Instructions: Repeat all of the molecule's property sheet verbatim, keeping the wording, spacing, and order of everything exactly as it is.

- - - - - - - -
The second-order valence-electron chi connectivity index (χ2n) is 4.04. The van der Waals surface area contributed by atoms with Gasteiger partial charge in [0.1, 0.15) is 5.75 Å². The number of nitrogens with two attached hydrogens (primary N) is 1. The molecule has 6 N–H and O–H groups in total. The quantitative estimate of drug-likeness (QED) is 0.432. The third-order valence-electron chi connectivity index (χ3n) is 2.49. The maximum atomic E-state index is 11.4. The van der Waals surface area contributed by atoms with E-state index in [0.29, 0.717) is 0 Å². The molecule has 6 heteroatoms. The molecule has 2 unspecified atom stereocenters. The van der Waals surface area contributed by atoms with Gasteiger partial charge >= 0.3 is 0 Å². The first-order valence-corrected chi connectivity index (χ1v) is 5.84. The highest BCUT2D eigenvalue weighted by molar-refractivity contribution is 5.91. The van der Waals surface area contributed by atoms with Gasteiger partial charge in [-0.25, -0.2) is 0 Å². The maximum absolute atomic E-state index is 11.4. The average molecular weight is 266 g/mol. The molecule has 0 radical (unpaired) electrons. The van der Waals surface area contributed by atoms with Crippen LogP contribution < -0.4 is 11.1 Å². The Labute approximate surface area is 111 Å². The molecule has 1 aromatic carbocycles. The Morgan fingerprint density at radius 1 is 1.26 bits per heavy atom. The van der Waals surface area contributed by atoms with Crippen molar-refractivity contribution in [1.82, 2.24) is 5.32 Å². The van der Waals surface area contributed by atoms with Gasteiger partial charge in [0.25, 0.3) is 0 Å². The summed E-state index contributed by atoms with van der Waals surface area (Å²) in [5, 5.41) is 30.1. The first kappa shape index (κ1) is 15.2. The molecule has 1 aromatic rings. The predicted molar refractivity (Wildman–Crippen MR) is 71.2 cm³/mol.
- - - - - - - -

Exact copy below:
The second-order valence-electron chi connectivity index (χ2n) is 4.04. The van der Waals surface area contributed by atoms with Gasteiger partial charge in [0.1, 0.15) is 5.75 Å². The number of nitrogens with two attached hydrogens (primary N) is 1. The molecule has 6 N–H and O–H groups in total. The quantitative estimate of drug-likeness (QED) is 0.432. The third-order valence-electron chi connectivity index (χ3n) is 2.49. The maximum atomic E-state index is 11.4. The van der Waals surface area contributed by atoms with E-state index in [0.29, 0.717) is 0 Å². The molecule has 6 heteroatoms. The molecule has 2 unspecified atom stereocenters. The van der Waals surface area contributed by atoms with Gasteiger partial charge >= 0.3 is 0 Å². The first-order valence-corrected chi connectivity index (χ1v) is 5.84. The highest BCUT2D eigenvalue weighted by molar-refractivity contribution is 5.91. The van der Waals surface area contributed by atoms with Gasteiger partial charge in [-0.25, -0.2) is 0 Å². The maximum absolute atomic E-state index is 11.4. The average molecular weight is 266 g/mol. The molecule has 0 radical (unpaired) electrons. The van der Waals surface area contributed by atoms with Crippen LogP contribution < -0.4 is 11.1 Å². The Labute approximate surface area is 111 Å². The molecule has 1 aromatic carbocycles. The Morgan fingerprint density at radius 1 is 1.26 bits per heavy atom. The van der Waals surface area contributed by atoms with Crippen molar-refractivity contribution in [1.82, 2.24) is 5.32 Å². The van der Waals surface area contributed by atoms with Gasteiger partial charge in [0.25, 0.3) is 0 Å². The summed E-state index contributed by atoms with van der Waals surface area (Å²) in [5, 5.41) is 30.1. The first kappa shape index (κ1) is 15.2. The molecule has 1 aromatic rings. The predicted molar refractivity (Wildman–Crippen MR) is 71.2 cm³/mol.